Taking into account that formal actors in the humanitarian ecosystem have been responsible for establishing the humanitarian narrative on the world stage, shaping humanitarian institutions and forming the structure of international humanitarian action. Thus far, formal actors such as International Non-Governmental Organizations (INGOs) could benefit from a network that connects INGOS on the international level with NGO and other non-formal actors at the local level.

INGOs have been a big game changer in the international system and will continue to do so if they manage to reinvent themselves and rapidly adapt to the new challenges arising from a changing international system. The need for long-term strategies in the humanitarian sector is an issue that INGOs must address.

Humanitarian organizations operate in a very volatile landscape. This is why the development of long-term strategies aimed at promoting systemic changes to assist communities escape the cycles of vulnerability is a complex issue. In order to tackle this matter, and face the challenges coming from working in short-term spaces of time, strategic foresight outlooks ranging from one to fifteen years is a must.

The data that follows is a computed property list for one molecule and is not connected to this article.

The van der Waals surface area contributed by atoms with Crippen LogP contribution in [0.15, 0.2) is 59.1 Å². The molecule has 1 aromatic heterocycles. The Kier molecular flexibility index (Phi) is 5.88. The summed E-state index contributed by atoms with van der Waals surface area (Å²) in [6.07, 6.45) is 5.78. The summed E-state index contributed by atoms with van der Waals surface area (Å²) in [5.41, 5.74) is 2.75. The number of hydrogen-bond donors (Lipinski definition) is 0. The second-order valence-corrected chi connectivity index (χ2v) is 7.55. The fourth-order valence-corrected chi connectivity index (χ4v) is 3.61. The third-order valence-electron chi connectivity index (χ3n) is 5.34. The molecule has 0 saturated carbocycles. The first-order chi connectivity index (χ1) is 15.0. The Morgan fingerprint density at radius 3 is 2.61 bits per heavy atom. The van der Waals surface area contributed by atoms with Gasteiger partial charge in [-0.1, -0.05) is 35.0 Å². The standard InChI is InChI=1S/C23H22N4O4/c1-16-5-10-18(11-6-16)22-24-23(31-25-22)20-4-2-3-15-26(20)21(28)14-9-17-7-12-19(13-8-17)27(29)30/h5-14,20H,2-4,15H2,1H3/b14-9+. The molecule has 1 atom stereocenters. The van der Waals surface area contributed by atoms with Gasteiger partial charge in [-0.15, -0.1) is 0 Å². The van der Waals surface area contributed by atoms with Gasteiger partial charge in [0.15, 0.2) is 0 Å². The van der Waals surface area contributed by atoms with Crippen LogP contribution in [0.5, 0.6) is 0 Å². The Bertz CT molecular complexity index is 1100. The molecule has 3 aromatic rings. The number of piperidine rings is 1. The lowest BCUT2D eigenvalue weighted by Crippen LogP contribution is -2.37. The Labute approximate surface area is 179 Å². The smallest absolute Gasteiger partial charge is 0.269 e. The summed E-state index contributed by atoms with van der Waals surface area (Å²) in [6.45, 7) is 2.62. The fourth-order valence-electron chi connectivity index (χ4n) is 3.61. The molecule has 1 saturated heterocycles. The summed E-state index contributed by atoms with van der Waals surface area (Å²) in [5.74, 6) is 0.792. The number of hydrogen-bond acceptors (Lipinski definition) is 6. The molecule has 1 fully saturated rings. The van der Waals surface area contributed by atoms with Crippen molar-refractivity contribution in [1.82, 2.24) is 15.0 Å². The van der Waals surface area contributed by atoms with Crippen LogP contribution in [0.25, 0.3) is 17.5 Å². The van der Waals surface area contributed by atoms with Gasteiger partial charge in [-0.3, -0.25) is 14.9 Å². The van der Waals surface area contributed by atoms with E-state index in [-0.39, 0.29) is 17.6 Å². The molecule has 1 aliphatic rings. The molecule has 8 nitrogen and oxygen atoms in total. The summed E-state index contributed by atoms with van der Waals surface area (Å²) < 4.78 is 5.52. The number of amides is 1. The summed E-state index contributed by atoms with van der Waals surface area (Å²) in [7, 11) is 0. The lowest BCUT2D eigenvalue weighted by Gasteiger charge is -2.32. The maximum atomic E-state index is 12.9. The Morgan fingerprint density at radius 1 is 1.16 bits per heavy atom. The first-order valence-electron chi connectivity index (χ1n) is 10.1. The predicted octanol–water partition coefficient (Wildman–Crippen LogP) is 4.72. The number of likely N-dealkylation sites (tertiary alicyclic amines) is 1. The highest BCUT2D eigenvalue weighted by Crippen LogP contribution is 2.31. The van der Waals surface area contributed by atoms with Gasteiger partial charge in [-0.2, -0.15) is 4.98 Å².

[1] Gibbons, T & Nordland, R (2019) Taliban Open New Front Against Aid Workers While Talking Peace. The New York Times

[2] Acosta, L (2008) Colombia usó mal un logo de Cruz Roja al rescatar a Betancourt. Reuters.

[3] Karasik, T & Spezia-Depretto, J (2019) Bombs, Then Food: Saudi Arabia’s Humanitarian Strategy in Yemen. Fair Observer

[4] Brizneda, J (2016) ¿Por qué los intentos de paz siempre fracasan en Siria? Las2Orillas

[5] Maarten, v. A (2006) The impacts of climate change on the risk of natural disasters. Overseas Development Institute; Disasters.

[6] M. Maietta, E. Kennedy, F. Bourse – Future of Aid: INGOs in 2030, IARAN – 2017, p. 10

[7] M. Maietta, E. Kennedy, F. Bourse – Future of Aid: INGOs in 2030, IARAN – 2017, p. 7

[8] OCHA (2019) Crisis Overview: Yemen;

[9] Gramer, R (2019) In Yemen, Targeting of Aid Workers Risks Unraveling Crisis. Foreign Policy.

[10] Rey, F (2005) El sistema internacional de respuesta a los desastres. Limitaciones y tendencias. Instituto de Estudios sobre Conflictos y Acción Humanitaria.

[11] Ibid (12)

[13] Amr, H (2018) In one move, Trump eliminated US funding for UNRWA and the US role as Mideast peacemaker. Brookings.

Recent Posts

See All


bottom of page